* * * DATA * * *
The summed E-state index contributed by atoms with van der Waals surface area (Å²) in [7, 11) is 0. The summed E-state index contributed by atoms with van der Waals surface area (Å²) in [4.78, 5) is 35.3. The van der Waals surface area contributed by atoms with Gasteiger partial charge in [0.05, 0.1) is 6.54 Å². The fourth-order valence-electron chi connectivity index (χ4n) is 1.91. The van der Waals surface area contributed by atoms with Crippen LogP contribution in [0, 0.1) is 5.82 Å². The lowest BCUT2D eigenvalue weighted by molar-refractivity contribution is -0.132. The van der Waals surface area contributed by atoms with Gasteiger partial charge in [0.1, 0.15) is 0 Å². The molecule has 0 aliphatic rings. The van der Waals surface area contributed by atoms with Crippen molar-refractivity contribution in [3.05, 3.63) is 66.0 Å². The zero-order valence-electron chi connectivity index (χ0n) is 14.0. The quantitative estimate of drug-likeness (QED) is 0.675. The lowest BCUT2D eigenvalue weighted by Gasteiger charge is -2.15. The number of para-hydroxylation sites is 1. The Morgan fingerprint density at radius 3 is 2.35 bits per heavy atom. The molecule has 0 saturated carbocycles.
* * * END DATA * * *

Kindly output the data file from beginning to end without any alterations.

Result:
The summed E-state index contributed by atoms with van der Waals surface area (Å²) in [7, 11) is 0. The summed E-state index contributed by atoms with van der Waals surface area (Å²) in [4.78, 5) is 35.3. The van der Waals surface area contributed by atoms with Gasteiger partial charge in [0.05, 0.1) is 6.54 Å². The fourth-order valence-electron chi connectivity index (χ4n) is 1.91. The van der Waals surface area contributed by atoms with Crippen LogP contribution in [0, 0.1) is 5.82 Å². The lowest BCUT2D eigenvalue weighted by molar-refractivity contribution is -0.132. The van der Waals surface area contributed by atoms with Gasteiger partial charge in [0.1, 0.15) is 0 Å². The molecule has 0 aliphatic rings. The van der Waals surface area contributed by atoms with Crippen molar-refractivity contribution in [3.05, 3.63) is 66.0 Å². The zero-order valence-electron chi connectivity index (χ0n) is 14.0. The quantitative estimate of drug-likeness (QED) is 0.675. The lowest BCUT2D eigenvalue weighted by Gasteiger charge is -2.15. The number of para-hydroxylation sites is 1. The Morgan fingerprint density at radius 3 is 2.35 bits per heavy atom. The molecule has 0 saturated carbocycles.